Mr STEPHEN JONES (Throsby) (16:45): If Medicare was a Facebook page it would have around 23½ million 'likes'. It is every Australian's favourite brand. Peter Dutton and the coalition claim that they are Medicare's best friends. They are waiting until after the Western Australian election before they hit the 'unfriend' button. Peter Dutton says he wants to start a national conversation about the future of Medicare, but it is not a real conversation because if you are going to have a real conversation you listen to what the other side is saying. He has already concluded what he wants to do—he is just not letting on. A national conversation would be welcome, but that is not what the government plans.
The Minister for Health has refused to release the Commission of Audit recommendations on health spending, but he revealed last week that he knows what the cuts are that are in the Commission of Audit report, he knows what the recommendations are, he is just not going to let on. He has got it sitting on his desk, and the only thing that is sitting on top of it on his desk is the polling on the Western Australian election. As soon as that is out of the way we will see the commission of horrors and what it means for the health system and the future of Medicare. The coalition are clearly considering means testing Medicare. The minister is flying a new kite every week on this one. He wants to create a multitiered system by restricting the amount the Commonwealth pays GPs for seeing certain groups in the community. He will not tell us what he has decided but he will tell us what he thinks, and what he clearly thinks is that some people should pay more when they go and see their doctor.
We on this side of the House say that it is not up to the minister to decide who is and is not capable of affording to go to see their doctor when they are sick. This is, and should remain, the privilege of the GP. Each and every GP who knows their patients and knows their own community is going to be in a better position than the minister sitting here in Canberra to determine what is in the best interests of those patients. The coalition's plan would clearly remove the discretion that currently lives with the community GP. Make no mistake about it, what is being planned here is a radical downgrade of what we know and love: Medicare Australia. Introducing a tiered system—and that is what is seriously being proposed—means that the GP's Medicare rebate would be the highest for those people on concession cards and their children. They will get the highest level of Medicare rebate and everyone else will get different treatment. The Medicare rebate for family tax benefit A patients would be less again, and for everyone else it would be lower still. Bulk-billing would be for concession card holders and their kids only—nobody else. Obviously, this style of health system is going to put pressure to open up private health insurance to GP services as well.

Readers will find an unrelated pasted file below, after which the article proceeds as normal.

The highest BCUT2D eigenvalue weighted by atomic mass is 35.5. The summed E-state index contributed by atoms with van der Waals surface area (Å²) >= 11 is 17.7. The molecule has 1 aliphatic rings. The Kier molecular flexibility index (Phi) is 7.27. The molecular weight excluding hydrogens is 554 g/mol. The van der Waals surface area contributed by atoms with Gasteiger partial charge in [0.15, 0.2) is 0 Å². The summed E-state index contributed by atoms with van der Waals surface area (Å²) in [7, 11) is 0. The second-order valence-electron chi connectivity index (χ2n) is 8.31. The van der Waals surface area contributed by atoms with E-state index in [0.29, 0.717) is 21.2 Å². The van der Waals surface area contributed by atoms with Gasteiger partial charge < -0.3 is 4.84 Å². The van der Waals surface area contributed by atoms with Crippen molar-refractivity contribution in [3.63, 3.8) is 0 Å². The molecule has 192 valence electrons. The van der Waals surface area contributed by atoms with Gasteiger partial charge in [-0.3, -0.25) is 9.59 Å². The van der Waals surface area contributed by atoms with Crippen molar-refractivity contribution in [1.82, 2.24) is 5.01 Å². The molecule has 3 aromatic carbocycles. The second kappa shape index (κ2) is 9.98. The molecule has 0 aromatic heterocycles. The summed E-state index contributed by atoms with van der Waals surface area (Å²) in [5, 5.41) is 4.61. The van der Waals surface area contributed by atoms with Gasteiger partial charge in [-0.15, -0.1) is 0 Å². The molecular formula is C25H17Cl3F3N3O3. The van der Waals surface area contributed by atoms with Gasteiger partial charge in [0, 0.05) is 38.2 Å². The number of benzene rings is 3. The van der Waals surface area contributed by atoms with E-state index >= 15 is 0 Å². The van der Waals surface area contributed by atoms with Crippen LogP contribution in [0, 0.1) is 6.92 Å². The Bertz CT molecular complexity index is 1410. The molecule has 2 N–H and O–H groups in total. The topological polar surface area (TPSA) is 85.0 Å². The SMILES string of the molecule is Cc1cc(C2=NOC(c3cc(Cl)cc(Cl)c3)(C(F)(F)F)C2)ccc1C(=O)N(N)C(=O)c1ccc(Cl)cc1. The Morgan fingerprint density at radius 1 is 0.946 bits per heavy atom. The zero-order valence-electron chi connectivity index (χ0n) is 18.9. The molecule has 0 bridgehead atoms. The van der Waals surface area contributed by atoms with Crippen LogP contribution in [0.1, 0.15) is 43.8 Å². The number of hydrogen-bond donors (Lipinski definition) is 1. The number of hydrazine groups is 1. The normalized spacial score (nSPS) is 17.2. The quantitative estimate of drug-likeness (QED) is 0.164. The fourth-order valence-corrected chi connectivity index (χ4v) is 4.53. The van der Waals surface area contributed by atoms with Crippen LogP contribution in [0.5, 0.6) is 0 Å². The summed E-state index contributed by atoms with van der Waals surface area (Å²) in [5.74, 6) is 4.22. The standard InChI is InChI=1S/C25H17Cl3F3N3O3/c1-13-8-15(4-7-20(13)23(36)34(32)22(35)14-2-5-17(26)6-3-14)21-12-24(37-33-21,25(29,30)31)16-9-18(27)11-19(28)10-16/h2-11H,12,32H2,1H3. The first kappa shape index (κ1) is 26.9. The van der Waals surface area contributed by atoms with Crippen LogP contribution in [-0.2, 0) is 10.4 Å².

We have said in the past that this is going to hit people who are poor, but that is only half the picture. Make no mistake about it, this is an attack on the middle class. The AMA's recommended GP consultation cost is currently around $72. Just because you do not qualify for a concession card does not mean you are a high-income earner; it does not mean that you can afford to pay out-of-pocket fees every time you need to see your GP. That is very short-sighted. About 12.8 million Australians—almost 55 per cent of Australians—have private health insurance, so the majority of middle-income earners already pay out-of-pocket expenses each month for their health care. Private health insurance costs are going up and up and up. Recently the coalition approved the largest ever increase in over a decade for private health insurance premiums: around 6.2 per cent or $21 a month. They go on and on about the impact of carbon pricing, but you will not hear them say a word about their own decisions and the impact that they are having on private health insurance rebates, because this is their plan for the future of health care in this country.